Vets and Horse Owners Team Up for New Deworming Strategy

When Kevin Nelson, DVM, of Union Grove, Wis., hosted a barbecue and fecal egg testing party, it was the most well-attended educational and social event Bristol Veterinary Services had ever sponsored. Barbecue and fecal egg testing? That's right.

"We wanted to talk with horse owners about old deworming vs. new deworming strategies and thought having an event, with fecal egg testing right on site, was a creative way to boost attendance," Nelson said. "It worked. We had more horse owners there than at any other educational event we had held in the past. What that told us is horse owners are interested in and receptive to changing their deworming strategies."

The original concept of rotating equine deworming products as a way to reduce the development of resistance was created more than four decades ago. Standard practice since then has been to rotate different products throughout the year but to treat every horse identically, without knowing if that horse is a high, moderate, or low shedder of parasite eggs. Although seemingly a sound strategy at the time, it simply doesn't make sense to treat every horse the same given previous research has shown that 20% of horses harbor 80% of the parasites.

"Based on scientific evidence, we now know there is a more effective way to manage parasites," said Hoyt Cheramie, DVM, MS, manager of Merial Large Animal Veterinary Services. "Through fecal egg counts, we can identify the high, moderate, and low shedders and treat each horse based on its specific needs.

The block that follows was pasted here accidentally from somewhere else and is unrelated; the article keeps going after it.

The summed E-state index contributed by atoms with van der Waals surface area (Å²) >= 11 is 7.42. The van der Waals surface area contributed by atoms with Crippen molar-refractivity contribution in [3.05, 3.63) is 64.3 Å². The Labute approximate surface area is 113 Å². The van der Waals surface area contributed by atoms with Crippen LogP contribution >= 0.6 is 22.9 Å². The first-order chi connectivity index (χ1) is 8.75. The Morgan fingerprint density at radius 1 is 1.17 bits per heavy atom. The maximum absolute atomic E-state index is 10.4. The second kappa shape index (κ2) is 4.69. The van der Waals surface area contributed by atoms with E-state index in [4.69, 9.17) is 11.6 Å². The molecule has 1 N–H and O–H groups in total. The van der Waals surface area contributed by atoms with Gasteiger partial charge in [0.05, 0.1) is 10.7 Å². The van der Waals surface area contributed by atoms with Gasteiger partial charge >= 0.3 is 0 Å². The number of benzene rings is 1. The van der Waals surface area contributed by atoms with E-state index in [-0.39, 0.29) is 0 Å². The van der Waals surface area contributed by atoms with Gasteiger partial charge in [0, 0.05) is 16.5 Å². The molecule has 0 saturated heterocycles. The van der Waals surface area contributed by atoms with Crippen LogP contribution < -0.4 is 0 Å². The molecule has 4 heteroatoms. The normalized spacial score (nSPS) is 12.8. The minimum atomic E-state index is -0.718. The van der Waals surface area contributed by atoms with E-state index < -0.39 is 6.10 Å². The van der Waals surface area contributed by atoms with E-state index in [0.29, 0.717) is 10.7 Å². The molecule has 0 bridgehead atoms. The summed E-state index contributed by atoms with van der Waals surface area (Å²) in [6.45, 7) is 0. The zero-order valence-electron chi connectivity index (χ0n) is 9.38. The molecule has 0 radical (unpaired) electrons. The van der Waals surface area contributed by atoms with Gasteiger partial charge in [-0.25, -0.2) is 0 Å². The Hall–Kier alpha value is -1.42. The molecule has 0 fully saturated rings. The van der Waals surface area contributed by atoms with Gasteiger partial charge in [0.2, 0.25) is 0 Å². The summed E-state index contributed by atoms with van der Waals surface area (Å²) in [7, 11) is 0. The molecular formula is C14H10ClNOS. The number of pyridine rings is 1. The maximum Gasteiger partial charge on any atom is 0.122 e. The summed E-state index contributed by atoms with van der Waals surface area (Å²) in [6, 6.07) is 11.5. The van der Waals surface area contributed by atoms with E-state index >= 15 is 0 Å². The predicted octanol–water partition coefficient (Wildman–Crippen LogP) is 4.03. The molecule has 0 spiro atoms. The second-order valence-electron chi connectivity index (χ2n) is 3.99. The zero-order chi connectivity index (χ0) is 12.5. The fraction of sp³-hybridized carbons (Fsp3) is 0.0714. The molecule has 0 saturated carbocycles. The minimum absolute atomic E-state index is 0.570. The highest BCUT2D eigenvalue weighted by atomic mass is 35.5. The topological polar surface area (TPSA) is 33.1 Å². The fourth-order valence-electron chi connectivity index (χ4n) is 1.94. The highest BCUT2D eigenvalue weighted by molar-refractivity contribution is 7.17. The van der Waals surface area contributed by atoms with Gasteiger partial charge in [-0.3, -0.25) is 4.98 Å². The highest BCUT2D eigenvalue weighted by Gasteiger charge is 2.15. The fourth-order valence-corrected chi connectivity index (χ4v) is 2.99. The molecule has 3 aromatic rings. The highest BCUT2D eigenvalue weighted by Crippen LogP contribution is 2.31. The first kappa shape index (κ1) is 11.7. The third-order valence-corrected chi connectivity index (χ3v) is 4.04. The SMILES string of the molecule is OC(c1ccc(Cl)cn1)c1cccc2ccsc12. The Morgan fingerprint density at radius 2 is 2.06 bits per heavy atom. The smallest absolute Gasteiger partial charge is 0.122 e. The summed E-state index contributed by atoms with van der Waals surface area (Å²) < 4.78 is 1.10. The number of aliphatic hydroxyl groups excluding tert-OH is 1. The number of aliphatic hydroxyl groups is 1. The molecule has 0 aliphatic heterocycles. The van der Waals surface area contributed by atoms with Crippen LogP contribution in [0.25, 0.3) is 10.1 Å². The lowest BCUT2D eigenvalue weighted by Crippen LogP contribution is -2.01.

"Then, following the individualized treatment plans, we can use fecal egg count reduction tests to help determine whether or not specific products are effective against the parasites present on a particular farm," Cheramie continued. "Without this information, horse owners may be deworming in the dark--and perhaps spending money on products that aren't effective."

"Once we started educating people about the importance and value of strategic deworming, they really showed an interest in adopting this approach," said Nelson. ""It was simply a matter of sharing the information and showing them through fecal egg counts how every horse is different. We were then able to talk about specific programs tailored to each horse's needs, which can ultimately result in spending less money and not giving a horse medication it doesn't really need."

Besides educating horse owners individually or through events, veterinarians can refer them to, Merial's website dedicated to advanced parasite management which is part of the "Greetings Human" campaign, which uses humor and parasite banter to help educate people about what can be perceived as a somewhat dry topic.

In addition to access to important information on the site, offers veterinarian-focused features such as fecal egg count tracking charts and educational materials.

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